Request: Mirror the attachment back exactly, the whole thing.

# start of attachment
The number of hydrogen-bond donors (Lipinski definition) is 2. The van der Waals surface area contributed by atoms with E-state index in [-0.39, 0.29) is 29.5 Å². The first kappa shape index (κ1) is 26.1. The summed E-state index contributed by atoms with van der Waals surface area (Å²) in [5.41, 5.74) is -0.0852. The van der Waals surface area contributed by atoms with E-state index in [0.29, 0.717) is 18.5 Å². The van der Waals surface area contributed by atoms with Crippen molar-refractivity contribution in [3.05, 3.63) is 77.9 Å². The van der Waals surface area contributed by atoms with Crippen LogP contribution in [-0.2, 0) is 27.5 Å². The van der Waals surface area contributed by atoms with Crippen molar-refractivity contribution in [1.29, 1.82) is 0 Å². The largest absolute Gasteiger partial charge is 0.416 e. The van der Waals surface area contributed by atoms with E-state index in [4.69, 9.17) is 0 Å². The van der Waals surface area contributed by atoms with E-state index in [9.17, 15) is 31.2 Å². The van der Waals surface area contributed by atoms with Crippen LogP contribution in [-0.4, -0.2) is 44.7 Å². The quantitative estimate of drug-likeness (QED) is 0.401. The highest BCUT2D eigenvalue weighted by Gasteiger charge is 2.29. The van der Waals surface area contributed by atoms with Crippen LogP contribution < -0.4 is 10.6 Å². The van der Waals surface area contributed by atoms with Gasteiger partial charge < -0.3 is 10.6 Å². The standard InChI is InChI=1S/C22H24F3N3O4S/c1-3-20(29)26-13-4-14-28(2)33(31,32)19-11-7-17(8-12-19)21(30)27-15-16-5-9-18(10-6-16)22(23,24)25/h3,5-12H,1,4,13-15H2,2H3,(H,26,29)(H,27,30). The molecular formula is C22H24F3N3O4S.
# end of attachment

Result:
The number of hydrogen-bond donors (Lipinski definition) is 2. The van der Waals surface area contributed by atoms with E-state index in [-0.39, 0.29) is 29.5 Å². The first kappa shape index (κ1) is 26.1. The summed E-state index contributed by atoms with van der Waals surface area (Å²) in [5.41, 5.74) is -0.0852. The van der Waals surface area contributed by atoms with E-state index in [0.29, 0.717) is 18.5 Å². The van der Waals surface area contributed by atoms with Crippen molar-refractivity contribution in [3.05, 3.63) is 77.9 Å². The van der Waals surface area contributed by atoms with Crippen LogP contribution in [-0.2, 0) is 27.5 Å². The van der Waals surface area contributed by atoms with Crippen molar-refractivity contribution in [1.29, 1.82) is 0 Å². The largest absolute Gasteiger partial charge is 0.416 e. The van der Waals surface area contributed by atoms with E-state index in [4.69, 9.17) is 0 Å². The van der Waals surface area contributed by atoms with E-state index in [9.17, 15) is 31.2 Å². The van der Waals surface area contributed by atoms with Crippen LogP contribution in [-0.4, -0.2) is 44.7 Å². The quantitative estimate of drug-likeness (QED) is 0.401. The highest BCUT2D eigenvalue weighted by Gasteiger charge is 2.29. The van der Waals surface area contributed by atoms with Crippen LogP contribution < -0.4 is 10.6 Å². The van der Waals surface area contributed by atoms with Gasteiger partial charge < -0.3 is 10.6 Å². The standard InChI is InChI=1S/C22H24F3N3O4S/c1-3-20(29)26-13-4-14-28(2)33(31,32)19-11-7-17(8-12-19)21(30)27-15-16-5-9-18(10-6-16)22(23,24)25/h3,5-12H,1,4,13-15H2,2H3,(H,26,29)(H,27,30). The molecular formula is C22H24F3N3O4S.